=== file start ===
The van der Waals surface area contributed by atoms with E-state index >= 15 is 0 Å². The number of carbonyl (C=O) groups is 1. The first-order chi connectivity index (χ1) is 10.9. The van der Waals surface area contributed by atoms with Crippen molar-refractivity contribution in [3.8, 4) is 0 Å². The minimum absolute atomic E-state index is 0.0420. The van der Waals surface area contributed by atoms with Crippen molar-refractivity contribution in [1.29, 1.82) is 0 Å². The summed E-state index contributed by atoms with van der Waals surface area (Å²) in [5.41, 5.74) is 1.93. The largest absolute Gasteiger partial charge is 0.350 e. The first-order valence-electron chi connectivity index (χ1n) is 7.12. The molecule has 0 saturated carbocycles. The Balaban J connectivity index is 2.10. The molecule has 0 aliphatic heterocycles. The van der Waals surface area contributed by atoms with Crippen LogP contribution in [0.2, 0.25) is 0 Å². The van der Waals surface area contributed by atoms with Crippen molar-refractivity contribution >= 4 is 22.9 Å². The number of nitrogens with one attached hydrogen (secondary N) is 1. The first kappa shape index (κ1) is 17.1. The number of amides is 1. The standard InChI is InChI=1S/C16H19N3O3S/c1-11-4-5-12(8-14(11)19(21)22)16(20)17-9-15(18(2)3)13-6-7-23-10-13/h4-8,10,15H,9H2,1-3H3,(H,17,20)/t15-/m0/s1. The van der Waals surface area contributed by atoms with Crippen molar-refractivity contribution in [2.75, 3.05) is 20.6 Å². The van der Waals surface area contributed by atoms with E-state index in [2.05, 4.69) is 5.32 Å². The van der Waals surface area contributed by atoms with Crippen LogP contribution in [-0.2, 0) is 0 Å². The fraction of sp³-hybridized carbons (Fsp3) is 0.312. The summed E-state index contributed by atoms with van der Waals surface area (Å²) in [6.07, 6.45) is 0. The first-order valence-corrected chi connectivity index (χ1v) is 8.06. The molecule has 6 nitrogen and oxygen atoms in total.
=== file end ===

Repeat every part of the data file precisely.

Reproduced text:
The van der Waals surface area contributed by atoms with E-state index >= 15 is 0 Å². The number of carbonyl (C=O) groups is 1. The first-order chi connectivity index (χ1) is 10.9. The van der Waals surface area contributed by atoms with Crippen molar-refractivity contribution in [3.8, 4) is 0 Å². The minimum absolute atomic E-state index is 0.0420. The van der Waals surface area contributed by atoms with Crippen molar-refractivity contribution in [1.29, 1.82) is 0 Å². The summed E-state index contributed by atoms with van der Waals surface area (Å²) in [5.41, 5.74) is 1.93. The largest absolute Gasteiger partial charge is 0.350 e. The first-order valence-electron chi connectivity index (χ1n) is 7.12. The molecule has 0 saturated carbocycles. The Balaban J connectivity index is 2.10. The molecule has 0 aliphatic heterocycles. The van der Waals surface area contributed by atoms with Crippen LogP contribution in [0.2, 0.25) is 0 Å². The van der Waals surface area contributed by atoms with Crippen molar-refractivity contribution >= 4 is 22.9 Å². The number of nitrogens with one attached hydrogen (secondary N) is 1. The first kappa shape index (κ1) is 17.1. The number of amides is 1. The standard InChI is InChI=1S/C16H19N3O3S/c1-11-4-5-12(8-14(11)19(21)22)16(20)17-9-15(18(2)3)13-6-7-23-10-13/h4-8,10,15H,9H2,1-3H3,(H,17,20)/t15-/m0/s1. The van der Waals surface area contributed by atoms with Crippen molar-refractivity contribution in [2.75, 3.05) is 20.6 Å². The van der Waals surface area contributed by atoms with E-state index in [2.05, 4.69) is 5.32 Å². The van der Waals surface area contributed by atoms with Crippen LogP contribution in [-0.2, 0) is 0 Å². The fraction of sp³-hybridized carbons (Fsp3) is 0.312. The summed E-state index contributed by atoms with van der Waals surface area (Å²) in [6.07, 6.45) is 0. The first-order valence-corrected chi connectivity index (χ1v) is 8.06. The molecule has 6 nitrogen and oxygen atoms in total.